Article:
It's up there though, and this is why. I blog for myself, and am slowly making this site a place that has links to everything that I need. One thing that I need an easy way to read a random bible verse and meditate on it briefly throughout the day. This sort of thing is rooted in a practice followed by Benedictine monks called "statio"; a standing still. I first came across it while reading "Reaching for the Invisible God" by Philip Yancey, but there's an outline of the practise in this article by a doctor. I'm hoping that having this bible verse up here will get me thinking more on Christ and His love and keep my perspective on things that matter.

Fauna Hawaiiensis

I've always been surprised how hard it's been to find information on the beetles of Hawaii. Due to it being a state of the USA and the fascination for many other aspects of the fauna and flora of the islands I would've thought that it would be very easy to find out pretty much anything about the beetles of the area. This expectation for the most part has not been met.

Lately though, I've been having more luck. The other day I found the Proceedings of the Hawaiian Entomological Society, and today I found the website of Karl Magnacca. He's working on the Drosophila of Hawaii which form a very famous radiation with approximately 600 species found in Hawaii. A big task. He's also taken a number of photos of Hawaiian beetles, and has put online the masterpiece of early Hawaiian biological study: Fauna Hawaiiensis. This ambitious project details the entirety of the animals from Hawaii at that time. Vertebrates, insects, worms, springtails, molluscs: it's all here.

Wednesday, 7 July 2010

Proceedings of the Hawaiian Entomological Society

The Proceedings of the Hawaiian Entomological Society is one of the key journals for South Pacific entomology, and now it is freely available online. There's a lot of very cool things in here, including a large number of papers by Elwood Zimmerman on weevils from throughout the South Pacific.

Beetles of Mauritius: Syzygops vinsoni

A Scratchpad to promote the study of the beetles of Mauritius has been set up by Edward Baker. It's a reasonable site, with a number of photos of what look like heritage specimens. It's always good having more sites disseminating more information, particularly of interesting islands like Mauritius. However, I do always find Scratchpads to be fairly clunky and hard to get around and unfortunately this site continues that trend.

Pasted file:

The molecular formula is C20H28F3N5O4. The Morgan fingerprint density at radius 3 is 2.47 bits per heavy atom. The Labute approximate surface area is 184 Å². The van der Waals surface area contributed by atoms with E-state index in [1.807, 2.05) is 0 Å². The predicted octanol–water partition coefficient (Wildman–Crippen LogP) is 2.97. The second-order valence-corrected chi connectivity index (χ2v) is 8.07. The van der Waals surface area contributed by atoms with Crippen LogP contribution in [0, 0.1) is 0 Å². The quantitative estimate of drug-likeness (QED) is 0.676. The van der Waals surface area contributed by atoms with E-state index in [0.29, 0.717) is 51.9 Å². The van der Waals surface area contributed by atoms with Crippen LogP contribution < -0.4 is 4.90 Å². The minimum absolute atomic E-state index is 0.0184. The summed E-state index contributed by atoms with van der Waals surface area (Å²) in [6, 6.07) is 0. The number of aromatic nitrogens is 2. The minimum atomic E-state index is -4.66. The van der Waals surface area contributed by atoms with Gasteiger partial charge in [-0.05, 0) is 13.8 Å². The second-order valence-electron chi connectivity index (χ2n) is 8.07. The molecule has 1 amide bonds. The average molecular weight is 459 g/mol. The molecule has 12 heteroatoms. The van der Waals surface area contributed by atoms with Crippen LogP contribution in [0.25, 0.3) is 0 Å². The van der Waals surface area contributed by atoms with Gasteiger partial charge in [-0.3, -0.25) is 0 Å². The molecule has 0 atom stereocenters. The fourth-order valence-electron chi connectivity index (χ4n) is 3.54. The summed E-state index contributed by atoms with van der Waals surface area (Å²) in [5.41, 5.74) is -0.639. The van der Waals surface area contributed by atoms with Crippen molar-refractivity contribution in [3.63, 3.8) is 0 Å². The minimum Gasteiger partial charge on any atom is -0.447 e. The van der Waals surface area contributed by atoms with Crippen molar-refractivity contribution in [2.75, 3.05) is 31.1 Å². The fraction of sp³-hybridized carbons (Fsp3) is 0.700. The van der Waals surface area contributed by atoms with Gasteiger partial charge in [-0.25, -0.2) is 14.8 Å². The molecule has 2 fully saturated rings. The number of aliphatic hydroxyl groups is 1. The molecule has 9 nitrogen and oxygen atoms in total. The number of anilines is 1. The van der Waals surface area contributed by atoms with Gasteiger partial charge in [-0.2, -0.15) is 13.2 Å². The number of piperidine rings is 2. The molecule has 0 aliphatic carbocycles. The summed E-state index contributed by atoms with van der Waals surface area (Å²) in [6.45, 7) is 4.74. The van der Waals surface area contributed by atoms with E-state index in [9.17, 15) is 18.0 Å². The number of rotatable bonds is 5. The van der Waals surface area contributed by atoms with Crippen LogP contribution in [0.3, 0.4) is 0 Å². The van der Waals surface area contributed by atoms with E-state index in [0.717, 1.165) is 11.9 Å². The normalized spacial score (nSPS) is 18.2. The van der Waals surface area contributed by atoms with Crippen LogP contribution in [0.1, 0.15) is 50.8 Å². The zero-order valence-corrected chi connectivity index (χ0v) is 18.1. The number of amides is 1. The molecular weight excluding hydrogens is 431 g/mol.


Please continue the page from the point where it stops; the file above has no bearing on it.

As mentioned before though, there are some pretty neat photos including the species pictured here which has the very cool name Syzygops vinsoni. The genus Syzygops is restricted to Mauritius and the nearby island of Réunion and is part of a group (the Ottistrini) that is otherwise found in Australia, New Guinea and the Pacific. These weevils have their eyes situated right on top of the head, and are so narrowly separated that they might as well be joined together. You can see them in this photo if you look carefully---the black things in the middle of its head. These weevils are also very sexually dimorphic. This specimen is a male as evidenced by the very boxy back-end of the creature. Females have the apex of the elytra more rounded and normal-looking. The adults are found commonly on tree ferns throughout the hot season (November-April), but unfortunately the larvae are currently unknown.

Music. Lots of music

The way music has changed in the past century is phenomenal. Where before you had to play it yourself or go to concerts, you now can immerse yourself in the stuff without knowing anything or going anywhere. A while ago I had so much music on my computer that if I wanted I could go for at least a week without hearing the same song twice if I didn't want to. And I'm not as obsessed as some people are. It's a rather massive shift if you ask me, and no doubt in years to come it will provide historians and social scientists with ample fodder for study.

If you want to get still more music and learn about yet more bands, a useful site to keep checking is the Hype Machine, an aggregator of music blogs. Updating frequently, it's a treasure trove of all things musical. If you want to sign up, it promises that you're able to customize what you see, presumably allowing you to keep tabs on the genres that you particularly enjoy. Otherwise, check it frequently to see what people are listening to and what they think of it...

Monday, 5 July 2010

South Pacific insects in a Russian Journal

The Russian Entomological Journal is not the usual outlet for taxonomic research on South Pacific insects. That said, it has published a number of papers over the last few years that are freely available to everyone on their website. For some reason, they all deal with the Hemiptera. So, if you ever wanted to know about Microveliines from Fiji, Maana emeljanovi (Lophopidae) from West Papua, or Nerthra kerzhneri (the first species of the Gelastocoridae found from New Caledonia, pictured), now you know where to look.